Download or read online books in PDF, EPUB and Mobi Format. Click Download or Read Online button to get book now. This site is like a library, Use search box in the widget to get ebook that you want.

Booker T Washington The Wizard of Tuskegee 1901 1915

Booker T  Washington  The Wizard of Tuskegee  1901 1915 Author Louis R. Harlan
ISBN-10 9780195042290
Release 1983
Pages 548
Download Link Click Here

A chronicle of Washington's last fifteen years reviews his accomplishments and explains how he gained strong political influence

Booker T Washington

Booker T  Washington Author Louis R. Harlan
ISBN-10 9780190281380
Release 1986-12-04
Pages 562
Download Link Click Here

The most powerful black American of his time, this book captures him at his zenith and reveals his complex personality.

Booker T Washington

Booker T  Washington Author Louis R. Harlan
ISBN-10 MINN:31951001019079F
Release 1983-04-28
Pages 548
Download Link Click Here

A chronicle of Washington's last fifteen years reviews his accomplishments and explains how he gained strong political influence

Up from History

Up from History Author Robert Jefferson Norrell
ISBN-10 067403211X
Release 2009-01
Pages 508
Download Link Click Here

Focuses on Washington's efforts to help black people in the segregated South by promoting economic independence and moral character in order to integrate blacks into an American life free of exploitation and discrimination.

Booker T Washington in Perspective

Booker T  Washington in Perspective Author Raymond W. Smock
ISBN-10 1578069289
Release 2006
Pages 210
Download Link Click Here

A companion volume to Louis R. Harlan's prize-winning biography of Booker T. Washington

Guest of Honor

Guest of Honor Author Deborah Davis
ISBN-10 9781439169810
Release 2012
Pages 308
Download Link Click Here

Documents the 1901 White House dinner shared by former slave Booker T. Washington and President Theodore Roosevelt, documenting the ensuing scandal and the ways in which the event reflected post-Civil War politics and race relations.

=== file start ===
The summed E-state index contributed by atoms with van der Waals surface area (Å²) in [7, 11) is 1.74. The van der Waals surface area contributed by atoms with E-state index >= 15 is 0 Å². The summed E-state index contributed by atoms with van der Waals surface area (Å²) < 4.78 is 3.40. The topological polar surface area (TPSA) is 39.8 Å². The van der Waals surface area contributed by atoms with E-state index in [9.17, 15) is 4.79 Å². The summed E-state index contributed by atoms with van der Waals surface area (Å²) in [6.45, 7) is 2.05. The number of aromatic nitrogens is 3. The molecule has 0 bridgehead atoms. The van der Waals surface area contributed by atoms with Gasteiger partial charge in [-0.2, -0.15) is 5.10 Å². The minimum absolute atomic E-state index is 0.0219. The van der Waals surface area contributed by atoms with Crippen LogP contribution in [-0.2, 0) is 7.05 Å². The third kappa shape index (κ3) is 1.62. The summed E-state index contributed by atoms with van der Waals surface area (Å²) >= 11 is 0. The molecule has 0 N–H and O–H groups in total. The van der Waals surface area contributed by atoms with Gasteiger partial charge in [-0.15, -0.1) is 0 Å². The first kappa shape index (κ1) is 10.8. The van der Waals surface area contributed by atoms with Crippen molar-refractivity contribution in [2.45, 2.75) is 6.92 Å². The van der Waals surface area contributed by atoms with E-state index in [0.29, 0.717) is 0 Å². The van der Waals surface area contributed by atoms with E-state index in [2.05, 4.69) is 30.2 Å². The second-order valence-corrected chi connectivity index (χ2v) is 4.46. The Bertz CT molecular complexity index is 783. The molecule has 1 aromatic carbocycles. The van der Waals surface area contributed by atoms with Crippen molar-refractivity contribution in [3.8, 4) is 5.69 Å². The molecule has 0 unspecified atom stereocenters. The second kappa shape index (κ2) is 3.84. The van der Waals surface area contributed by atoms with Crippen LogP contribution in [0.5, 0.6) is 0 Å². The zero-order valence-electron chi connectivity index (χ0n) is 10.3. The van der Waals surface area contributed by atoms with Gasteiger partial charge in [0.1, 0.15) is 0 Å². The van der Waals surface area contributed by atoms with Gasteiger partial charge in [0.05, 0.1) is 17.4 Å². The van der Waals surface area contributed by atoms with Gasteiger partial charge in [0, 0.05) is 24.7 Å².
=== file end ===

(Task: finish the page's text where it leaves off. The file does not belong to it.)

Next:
The Racial Politics of Booker T Washington

The Racial Politics of Booker T  Washington Author Donald Cunnigen
ISBN-10 9780762310111
Release 2006
Pages 218
Download Link Click Here

Scholars have sought, over many decades, to understand the mystique surrounding Booker T. Washington. He is an enigma and continues to be lauded by those who offer him and his ideas as a model for Black Progress. He was both simple and complex; a passive observer on some issues and an active participant in others; non-assuming, yet egoistic, and a very public man who talked freely with others, yet, a private man who kept certain social tactics and strategies close to his chest. He sought to both make sense of his world, then to manipulate that world in order to obtain from it those things he most wanted and needed. This volume provides the reader with a wide inter-disciplinary landscape with which to assess Washington. We continue to study and research the life and works of Washington because, though we've moved beyond Washington and the ideology of race and racial politics of his times on certain levels, yet in reality, this generation is confronted with all the contradictions and ambiguities around race, and class, which Washington encountered and for which he sought solutions. For example, as black Americans continue to be mired in the deficits of educational opportunity and development, employment opportunities and occupational advancements, and health and medical problems, we are reminded of Washington's arguments for greater individual and group black self-sufficiency and self-reliance, as well as the need for practical educational objectives which Washington advocated under aegis of vocational education. As we move into the new century, the economic and educational goals and programs highlighted by Washington remain forgotten and unfulfilled. Hopefully, the articles in this volume will force a re-thinking of Was